Why Cannabis’ Taboo Nature is its Downfall, and How We Can Rise Up

By Samantha Wahl

Normalization of historically taboo territory is no easy feat, especially within the current diverse cultural climate. We’re talking cannabis, here. Conflicting studies on its effects are released every year, and while some support evidence of physical wellbeing, others link consumption to more discouraging mental consequences. Every time adverse evidence is brought to the media’s forefront, the conversation of medical cannabis is pushed further away from political acceptance. 

Photo by Janko Ferlič on Unsplash

In a society growing more comfortable with non-binary ideologies, it’s important to remember the multifaceted scales of existence. Cannabis is no exception. 

It can be a soothing plant, as it has been for thousands of years. But to reap its benefits, it’s important to know how to consume it. To know how to consume is to know what exactly we are consuming, and more so, to know ourselves.

The cannabis plant contains more than 100 different cannabinoids, with the most considerable being THC and CBD. In their most simplified structures, THC accounts for elation experienced upon consumption, while CBD acts as a suppressant against THC, not responsible for intoxicating properties. 

It comes down to balance. Use of strains dominated by THC without a complementing amount of CBD will inevitably lead to a more potent high, but this can cause some negative cerebral effects. High potency strains have been linked to psychosis and other mental health issues, which is especially problematic when they are marketed to consumers as being “danker,” more reputable breeds of bud.

This is when paranoia and anxiety are mixed in to everyday conversations about the overall safety of the drug. How can we legalize something so dangerous? How can we treat a plant that leads to a total lack of control as if it is an ordinary substance?

Beyond self-experimentation, there are safe ways to ensure specific strains will work for the individual.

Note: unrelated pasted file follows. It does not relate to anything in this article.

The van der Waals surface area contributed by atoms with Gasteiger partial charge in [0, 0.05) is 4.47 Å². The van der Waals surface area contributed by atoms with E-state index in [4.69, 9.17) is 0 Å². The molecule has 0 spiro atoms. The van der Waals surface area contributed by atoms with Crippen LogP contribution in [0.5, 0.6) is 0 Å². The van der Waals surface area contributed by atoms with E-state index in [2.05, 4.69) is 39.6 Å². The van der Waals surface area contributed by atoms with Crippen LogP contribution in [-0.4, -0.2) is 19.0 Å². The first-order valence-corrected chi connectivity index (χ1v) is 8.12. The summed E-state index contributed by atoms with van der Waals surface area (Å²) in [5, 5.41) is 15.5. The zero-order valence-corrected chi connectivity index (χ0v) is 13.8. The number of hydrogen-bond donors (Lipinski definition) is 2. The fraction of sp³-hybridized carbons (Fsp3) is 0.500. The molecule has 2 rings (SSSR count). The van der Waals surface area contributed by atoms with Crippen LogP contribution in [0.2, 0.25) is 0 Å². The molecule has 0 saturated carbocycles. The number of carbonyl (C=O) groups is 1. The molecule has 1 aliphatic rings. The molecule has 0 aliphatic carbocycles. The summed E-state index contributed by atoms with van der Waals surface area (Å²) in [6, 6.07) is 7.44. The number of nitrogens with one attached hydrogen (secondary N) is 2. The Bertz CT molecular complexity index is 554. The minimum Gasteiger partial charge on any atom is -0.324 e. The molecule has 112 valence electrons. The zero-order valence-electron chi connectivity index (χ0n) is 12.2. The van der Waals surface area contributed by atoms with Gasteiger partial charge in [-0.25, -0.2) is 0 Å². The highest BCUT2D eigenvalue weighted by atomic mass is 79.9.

Photo by Dimitri Bong on Unsplash

First, education. Purchase from trustworthy sources. Not everyone has the luxury of a legalized or medicalized state, but that doesn’t necessarily mean being kept in the dark. There is endless information online about which cannabinoids are present in particular strains. Leafly, arguably the most popular source for strain information, recently released a new and improved Cannabis Guide, which provides data on both THC and CBD content, as well as the associated feelings reported from experienced users. It’s wise to pay attention to names of strains after researching proper balances of cannabinoids.

Next, personal history. Those with family histories of mental health complications may need to practice discretion when consuming drugs with psychedelic properties. People with personal relationships to cerebral disorders should research their ancestral pasts, and understand that their internal hardships may not be as personal as it would seem. Studies have proven that psychiatric affliction regarding cannabis use are statistically more likely to have been passed down from the generations before.

With knowledge of strain content and family history come societal awareness, which is one of the most important steps to using cannabis safely. The taboo nature of a drug is a direct effect of whether or not it will be properly represented to its consumers. As mental health issues come into mainstream light, the more information can be found on treatment, and the same can be said for cannabis. Anyone confused about why and how using pot is influencing their wellbeing needs to know that they are not alone. 

The sooner we normalize the plant used by millions of people daily, the more efficiently it can be used as a healer. 

 

Photo by Callie Gibson on Unsplash

Emerald contributor since September 2019

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